AboutZoos, Since 2008


Bronx Zoo rein­tro­duces East­ern hell­ben­ders to the wild

pub­lished 22 August 2013 | mod­i­fied 28 June 2014

The Wildlife Con­ser­va­tion Society’s Bronx Zoo is work­ing to save the East­ern hell­ben­der, one of the world’s largest species of sala­man­der, and has re-​introduced 38 ani­mals into streams in west­ern New York State.

Eastern hellbenderThe hell­ben­der head-​start pro­gram is a col­lab­o­ra­tion between the Bronx Zoo, the New York State Depart­ment of Envi­ron­men­tal Con­ser­va­tion, and the Buf­falo Zoo. The ani­mals were hatched at the Buf­falo Zoo in Octo­ber 2009 and raised at the Bronx Zoo’s Amphib­ian Prop­a­ga­tion Cen­ter, an off-​exhibit, bio-​secure facil­ity. The eggs were col­lected by the DEC from the Allegheny River drainage and the juve­niles returned to the same location.

Before being returned to the wild, each ani­mal was tagged under the skin with a tiny chip that can be used for iden­ti­fi­ca­tion of indi­vid­u­als dur­ing future sur­veys and health assessments.

Don Boyer, Bronx Zoo Cura­tor of Her­petol­ogy, and Sarah Parker, Bronx Zoo Wild Ani­mal Keeper, trans­ported the hell­ben­ders and worked with DEC and Buf­falo Zoo staff to release the ani­mals. Each hell­ben­der was indi­vid­u­ally placed in the water under sub­merged rocks – opti­mal con­di­tions that will give them the best chance to thrive.

This col­lab­o­ra­tion under­scores the impor­tant con­tri­bu­tions zoos are mak­ing to the con­ser­va­tion of wildlife in their native habitat.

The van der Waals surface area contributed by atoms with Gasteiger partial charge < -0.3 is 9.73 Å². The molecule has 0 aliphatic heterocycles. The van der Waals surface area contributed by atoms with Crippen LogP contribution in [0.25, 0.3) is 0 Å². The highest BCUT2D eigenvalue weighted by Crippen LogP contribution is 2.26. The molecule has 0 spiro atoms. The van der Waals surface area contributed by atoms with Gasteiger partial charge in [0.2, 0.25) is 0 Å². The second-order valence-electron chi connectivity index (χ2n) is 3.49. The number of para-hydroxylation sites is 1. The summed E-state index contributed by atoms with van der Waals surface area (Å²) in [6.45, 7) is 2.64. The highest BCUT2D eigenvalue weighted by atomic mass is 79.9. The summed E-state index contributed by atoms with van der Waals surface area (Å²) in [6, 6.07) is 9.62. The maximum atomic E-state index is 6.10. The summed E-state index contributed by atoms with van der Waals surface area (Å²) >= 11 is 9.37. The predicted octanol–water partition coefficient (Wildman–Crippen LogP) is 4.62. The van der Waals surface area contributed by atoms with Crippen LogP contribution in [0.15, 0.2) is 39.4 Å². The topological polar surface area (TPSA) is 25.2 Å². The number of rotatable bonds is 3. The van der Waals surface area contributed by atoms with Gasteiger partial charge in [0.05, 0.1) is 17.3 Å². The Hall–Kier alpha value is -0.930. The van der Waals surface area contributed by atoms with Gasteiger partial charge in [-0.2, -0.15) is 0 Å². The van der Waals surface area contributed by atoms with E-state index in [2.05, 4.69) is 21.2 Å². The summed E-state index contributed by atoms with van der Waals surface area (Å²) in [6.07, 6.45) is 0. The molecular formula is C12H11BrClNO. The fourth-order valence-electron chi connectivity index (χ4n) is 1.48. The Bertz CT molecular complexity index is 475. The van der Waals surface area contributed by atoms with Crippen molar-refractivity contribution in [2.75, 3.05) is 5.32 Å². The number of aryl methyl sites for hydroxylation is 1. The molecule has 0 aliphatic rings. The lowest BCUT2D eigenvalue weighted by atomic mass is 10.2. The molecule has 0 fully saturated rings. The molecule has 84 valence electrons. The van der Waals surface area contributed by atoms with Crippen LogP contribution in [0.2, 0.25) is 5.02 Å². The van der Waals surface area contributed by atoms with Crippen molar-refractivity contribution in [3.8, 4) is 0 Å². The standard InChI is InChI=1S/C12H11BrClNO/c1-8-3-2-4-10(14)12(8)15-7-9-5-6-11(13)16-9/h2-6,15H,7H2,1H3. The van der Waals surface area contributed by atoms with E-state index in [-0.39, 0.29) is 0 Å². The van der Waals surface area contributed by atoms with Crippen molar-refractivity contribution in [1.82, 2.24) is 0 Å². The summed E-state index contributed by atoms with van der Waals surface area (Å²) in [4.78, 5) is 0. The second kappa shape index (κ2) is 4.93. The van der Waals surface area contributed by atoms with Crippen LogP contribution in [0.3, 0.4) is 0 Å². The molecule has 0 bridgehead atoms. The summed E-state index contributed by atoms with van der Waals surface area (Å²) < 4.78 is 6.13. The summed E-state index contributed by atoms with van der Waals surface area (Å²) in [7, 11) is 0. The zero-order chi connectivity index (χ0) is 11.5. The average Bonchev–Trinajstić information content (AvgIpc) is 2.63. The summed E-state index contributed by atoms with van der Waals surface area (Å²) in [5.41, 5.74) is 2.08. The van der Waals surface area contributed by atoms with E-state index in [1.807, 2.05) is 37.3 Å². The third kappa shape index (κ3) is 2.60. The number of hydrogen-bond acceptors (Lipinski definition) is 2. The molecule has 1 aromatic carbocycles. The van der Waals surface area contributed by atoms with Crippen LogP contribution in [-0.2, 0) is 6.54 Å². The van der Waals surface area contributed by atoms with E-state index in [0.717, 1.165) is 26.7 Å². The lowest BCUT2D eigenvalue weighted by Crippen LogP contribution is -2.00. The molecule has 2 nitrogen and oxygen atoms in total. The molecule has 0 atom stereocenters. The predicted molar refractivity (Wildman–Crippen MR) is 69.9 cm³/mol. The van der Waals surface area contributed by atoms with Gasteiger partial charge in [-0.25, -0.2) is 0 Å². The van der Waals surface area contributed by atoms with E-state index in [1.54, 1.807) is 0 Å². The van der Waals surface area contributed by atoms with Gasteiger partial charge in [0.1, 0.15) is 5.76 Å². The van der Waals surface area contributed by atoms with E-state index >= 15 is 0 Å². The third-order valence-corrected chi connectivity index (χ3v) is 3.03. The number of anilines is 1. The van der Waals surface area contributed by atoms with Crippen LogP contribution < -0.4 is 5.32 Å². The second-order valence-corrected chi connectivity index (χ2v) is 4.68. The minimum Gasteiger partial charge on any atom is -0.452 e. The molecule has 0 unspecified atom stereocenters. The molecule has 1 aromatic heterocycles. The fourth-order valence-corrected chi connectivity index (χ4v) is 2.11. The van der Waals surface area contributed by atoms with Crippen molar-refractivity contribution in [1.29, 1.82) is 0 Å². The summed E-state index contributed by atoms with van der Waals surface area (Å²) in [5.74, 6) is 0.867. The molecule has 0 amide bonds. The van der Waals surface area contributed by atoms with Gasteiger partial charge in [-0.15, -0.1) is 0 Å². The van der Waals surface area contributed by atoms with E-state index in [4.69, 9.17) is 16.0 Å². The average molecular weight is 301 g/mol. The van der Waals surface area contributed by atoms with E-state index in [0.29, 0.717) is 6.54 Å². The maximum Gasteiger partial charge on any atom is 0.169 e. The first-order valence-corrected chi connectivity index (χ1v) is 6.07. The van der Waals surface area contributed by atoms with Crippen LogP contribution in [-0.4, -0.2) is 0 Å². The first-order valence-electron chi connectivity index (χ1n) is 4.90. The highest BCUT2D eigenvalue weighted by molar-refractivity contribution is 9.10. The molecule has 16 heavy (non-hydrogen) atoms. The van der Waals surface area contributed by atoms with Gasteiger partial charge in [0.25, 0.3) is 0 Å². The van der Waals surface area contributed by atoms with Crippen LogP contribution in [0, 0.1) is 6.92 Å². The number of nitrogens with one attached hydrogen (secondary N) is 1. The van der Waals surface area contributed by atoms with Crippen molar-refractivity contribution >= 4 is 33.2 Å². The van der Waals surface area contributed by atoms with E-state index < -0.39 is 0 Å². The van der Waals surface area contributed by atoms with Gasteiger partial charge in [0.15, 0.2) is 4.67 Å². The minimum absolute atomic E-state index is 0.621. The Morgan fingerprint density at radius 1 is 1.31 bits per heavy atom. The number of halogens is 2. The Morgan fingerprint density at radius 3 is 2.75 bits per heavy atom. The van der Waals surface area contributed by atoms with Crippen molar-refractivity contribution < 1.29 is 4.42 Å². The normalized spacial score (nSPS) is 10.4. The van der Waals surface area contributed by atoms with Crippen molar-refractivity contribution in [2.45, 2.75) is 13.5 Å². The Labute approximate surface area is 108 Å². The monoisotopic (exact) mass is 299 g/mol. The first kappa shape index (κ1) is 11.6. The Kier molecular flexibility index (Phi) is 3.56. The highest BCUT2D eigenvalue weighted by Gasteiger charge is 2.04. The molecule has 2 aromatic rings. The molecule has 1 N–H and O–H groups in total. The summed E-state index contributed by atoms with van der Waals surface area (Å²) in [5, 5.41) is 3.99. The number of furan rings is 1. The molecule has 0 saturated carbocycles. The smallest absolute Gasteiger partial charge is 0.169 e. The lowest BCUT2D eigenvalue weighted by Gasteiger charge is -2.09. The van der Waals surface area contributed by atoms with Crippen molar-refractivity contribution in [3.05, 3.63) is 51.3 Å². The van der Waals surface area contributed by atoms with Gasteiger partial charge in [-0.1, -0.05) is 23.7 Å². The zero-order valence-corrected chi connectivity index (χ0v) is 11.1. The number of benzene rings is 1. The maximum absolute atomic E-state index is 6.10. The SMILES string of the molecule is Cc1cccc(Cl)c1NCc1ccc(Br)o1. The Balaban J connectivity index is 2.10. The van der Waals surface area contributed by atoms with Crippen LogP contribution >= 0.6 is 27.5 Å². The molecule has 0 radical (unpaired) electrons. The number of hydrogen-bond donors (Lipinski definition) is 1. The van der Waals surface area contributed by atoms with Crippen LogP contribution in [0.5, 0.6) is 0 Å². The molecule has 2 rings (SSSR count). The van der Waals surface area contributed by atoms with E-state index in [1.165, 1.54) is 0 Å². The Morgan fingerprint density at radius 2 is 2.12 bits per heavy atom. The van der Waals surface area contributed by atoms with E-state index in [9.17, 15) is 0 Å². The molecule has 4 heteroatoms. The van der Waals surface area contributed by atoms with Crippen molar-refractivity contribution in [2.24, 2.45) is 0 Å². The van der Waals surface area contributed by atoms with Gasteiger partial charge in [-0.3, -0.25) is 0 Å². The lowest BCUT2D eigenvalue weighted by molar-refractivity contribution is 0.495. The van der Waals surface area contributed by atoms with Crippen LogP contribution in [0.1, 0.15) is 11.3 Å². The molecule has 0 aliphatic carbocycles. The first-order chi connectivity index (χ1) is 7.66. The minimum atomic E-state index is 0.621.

Jim Bre­heny, Direc­tor of the Bronx Zoo »

“We are proud to part­ner with the New York DEC and Buf­falo Zoo on this excit­ing release of East­ern hell­ben­ders into the wild,”he said.

Patri­cia Riexinger, Direc­tor of the Divi­sion of Fish, Wildlife and Marine Resources at the New York State Depart­ment of Envi­ron­men­tal Con­ser­va­tion said: “The hell­ben­der is an impor­tant part of our state’s aquatic bio­di­ver­sity and it’s clear that we have to take dra­matic steps to ensure its con­tin­ued pres­ence in New York. Numer­ous stud­ies over the past decade have shown that there are few young hell­ben­ders avail­able to join the breed­ing pop­u­la­tion. This ‘head-​starting’ pro­gram will enable us to release young hell­ben­ders back to the wild at a life-​stage that may enable them to sur­vive and thrive in New York. We deeply appre­ci­ate the sup­port of WCS, the Bronx Zoo and the Buf­falo Zoo as con­ser­va­tion part­ners in the recov­ery of this iconic salamander.”

Watch Bill Hop­kins, pro­fes­sor in the Depart­ment of Fish and Wildlife Con­ser­va­tion in the Col­lege of Nat­ural Resources and Envi­ron­ment at Vir­ginia Tech, talks about the east­ern hell­ben­der and their eco­log­i­cal importance:

New York State lists the hell­ben­der as a species of Spe­cial Con­cern. Pop­u­la­tions are declin­ing due to sev­eral fac­tors includ­ing dis­ease, pol­lu­tion, and habi­tat destruction.

Hell­ben­ders are fully aquatic and are usu­ally found in rocky, swift-​flowing streams. They hide under large rocks, have flat­tened heads and bod­ies, small eyes, and slimy, wrinkly skin. They are typ­i­cally a brown or reddish-​brown colour with a pale under­belly. A nar­row edge along the dor­sal sur­face of their tails helps pro­pel them through water. Also known as devil dogs, Allegheny alli­ga­tors, and snot otters, hell­ben­ders mea­sure nearly two feet in length as adults. Only two larger sala­man­der species are known to exist – the Japan­ese giant sala­man­der and the Chi­nese hell­ben­der – both can grow to up to six feet long.

(Source: WCS press release, 21.08.2013)

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